From Gothenburg to the US, MTV Iggy's Artist of the Week is Poised to Steal Hearts Around the World
Sebastian Mikael fought long and hard for our Artist of the Week slot, and the honor is beyond deserved. The Swede, who moved to the states for music school and is already dropping prolific mixtapes and singles on the Epic Records label. Armed with a heartmelting voice, production and acoustic skills, the singer/model has been conquering multiple continents with his intimate video for “Beautiful Life,” and more recently, his cover of Adele’s “Chasing Pavements” and a new single called “Take Me Higher.”
We spoke to Sebastian about Sweden, Ethiopia (where his mother is from), his skyrocketing future, upcoming album, and why he loves playing on the street.
Congratulations on the MTV Iggy artist of the week win! Did you learn about any new bands you like?
I checked out some of them. I liked Colour Bomb.
The video for Beautiful Life is so fun to watch. There’s something insanely intimate about it.. Tell me about being in that moment, and having people surround you.
We started doing outside street performances a little over a year ago in Boston, and then eventually started doing it in different cities we visited. I got the idea from a video I saw with Jessie J. In the video, she performed in a subway station. It was the shock factor that got me interested, the way people reacted as they stopped and listened. I felt like that concept was perfect for “Beautiful Life” when I made it, but instead of performing in a subway station, I chose the street instead. We just wanted to make it pure and natural by just standing on the street singing, the intimacy is what I love. When performing on the street I feel connected to the crowd in a different way, because there are no barriers or stage to separate me from the audience, and they’re not prepared for it, so it’s fun seeing people’s reactions.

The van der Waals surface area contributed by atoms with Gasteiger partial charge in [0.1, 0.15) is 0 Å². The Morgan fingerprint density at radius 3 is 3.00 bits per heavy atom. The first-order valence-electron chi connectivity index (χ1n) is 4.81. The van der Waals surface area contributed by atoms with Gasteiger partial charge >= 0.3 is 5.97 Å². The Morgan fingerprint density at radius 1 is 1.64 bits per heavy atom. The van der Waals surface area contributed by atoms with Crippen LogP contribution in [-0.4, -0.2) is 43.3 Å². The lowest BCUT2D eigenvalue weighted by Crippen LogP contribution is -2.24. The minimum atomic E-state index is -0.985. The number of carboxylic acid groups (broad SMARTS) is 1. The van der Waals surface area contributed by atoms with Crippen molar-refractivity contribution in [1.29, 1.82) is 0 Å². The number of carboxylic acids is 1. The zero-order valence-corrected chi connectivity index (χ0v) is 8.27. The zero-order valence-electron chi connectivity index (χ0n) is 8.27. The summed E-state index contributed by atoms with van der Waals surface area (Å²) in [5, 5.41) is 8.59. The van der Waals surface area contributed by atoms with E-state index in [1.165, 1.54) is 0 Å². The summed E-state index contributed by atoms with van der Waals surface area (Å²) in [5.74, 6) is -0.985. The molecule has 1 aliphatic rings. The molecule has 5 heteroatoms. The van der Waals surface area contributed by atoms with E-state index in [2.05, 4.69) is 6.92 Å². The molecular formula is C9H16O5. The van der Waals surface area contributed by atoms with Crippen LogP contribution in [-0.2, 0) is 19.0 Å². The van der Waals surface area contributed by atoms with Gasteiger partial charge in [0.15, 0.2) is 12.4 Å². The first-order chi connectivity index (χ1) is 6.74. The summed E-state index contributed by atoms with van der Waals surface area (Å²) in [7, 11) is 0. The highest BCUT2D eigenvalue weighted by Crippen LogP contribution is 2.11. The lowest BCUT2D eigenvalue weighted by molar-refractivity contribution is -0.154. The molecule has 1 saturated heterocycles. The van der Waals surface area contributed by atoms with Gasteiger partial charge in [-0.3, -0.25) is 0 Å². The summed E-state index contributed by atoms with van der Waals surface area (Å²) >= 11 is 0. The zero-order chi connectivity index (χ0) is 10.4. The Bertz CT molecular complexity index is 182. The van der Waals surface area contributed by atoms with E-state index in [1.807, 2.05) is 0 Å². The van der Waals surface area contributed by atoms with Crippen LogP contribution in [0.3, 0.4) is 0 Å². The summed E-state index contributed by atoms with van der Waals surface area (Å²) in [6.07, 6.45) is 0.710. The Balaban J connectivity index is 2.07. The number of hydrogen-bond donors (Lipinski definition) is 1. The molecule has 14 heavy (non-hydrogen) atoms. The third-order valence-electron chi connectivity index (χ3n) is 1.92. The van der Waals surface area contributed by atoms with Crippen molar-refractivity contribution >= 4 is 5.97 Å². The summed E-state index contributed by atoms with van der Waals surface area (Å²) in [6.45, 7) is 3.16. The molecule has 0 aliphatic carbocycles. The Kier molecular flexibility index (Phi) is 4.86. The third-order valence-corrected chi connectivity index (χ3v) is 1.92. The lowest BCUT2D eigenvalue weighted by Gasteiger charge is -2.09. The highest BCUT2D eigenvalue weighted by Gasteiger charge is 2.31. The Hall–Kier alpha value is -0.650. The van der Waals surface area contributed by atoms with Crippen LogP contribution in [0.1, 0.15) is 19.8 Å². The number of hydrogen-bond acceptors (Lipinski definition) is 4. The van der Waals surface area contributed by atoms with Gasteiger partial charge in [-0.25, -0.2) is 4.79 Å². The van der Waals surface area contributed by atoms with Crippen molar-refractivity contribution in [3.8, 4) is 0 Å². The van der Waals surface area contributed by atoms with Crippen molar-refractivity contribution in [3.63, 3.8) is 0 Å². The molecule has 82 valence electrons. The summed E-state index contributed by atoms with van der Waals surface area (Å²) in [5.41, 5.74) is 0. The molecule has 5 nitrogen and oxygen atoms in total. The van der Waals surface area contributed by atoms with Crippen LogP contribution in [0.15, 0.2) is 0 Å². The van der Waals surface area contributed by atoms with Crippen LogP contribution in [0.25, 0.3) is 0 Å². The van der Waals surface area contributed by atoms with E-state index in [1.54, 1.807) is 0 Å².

Watch Sebastian Mikael’s video for “Beautiful Life.”
Also, the first thing i thought about was, you’d totally be arrested in New York for something like that. Did you need a permit in Boston? The cops hassle you at all?
Yes I can see that in New York! We actually got away with it, but we moved from place to place so I think that’s how we got away w it.
Miami seems to be an important spot in your life right now. What’s there? We hear you’re writing a song about it?
Yea I’ve been down there now for over 2 months recording, and it’s been a very inspirational place. I like traveling and recording in various places because I always find inspiration in visiting a new city or country.
Your new single “Take Me Higher” has much more production on it than the Stripped Down “Beautiful Life.” Is there pressure as an artist to stay in a particular sound, and what inspires you to go toward one or the other?
I’m into a lot of different sounds and production, so using that style and production for that song felt natural, as it felt for “Beautiful Life,” to keep it stripped down. I actually haven’t been pressured by the label to do a certain sound. I like variety in music because I easily get bored by albums. It can start to feel like you’re listening to the same song over again, so I enjoy doing both rhythmic and slower records.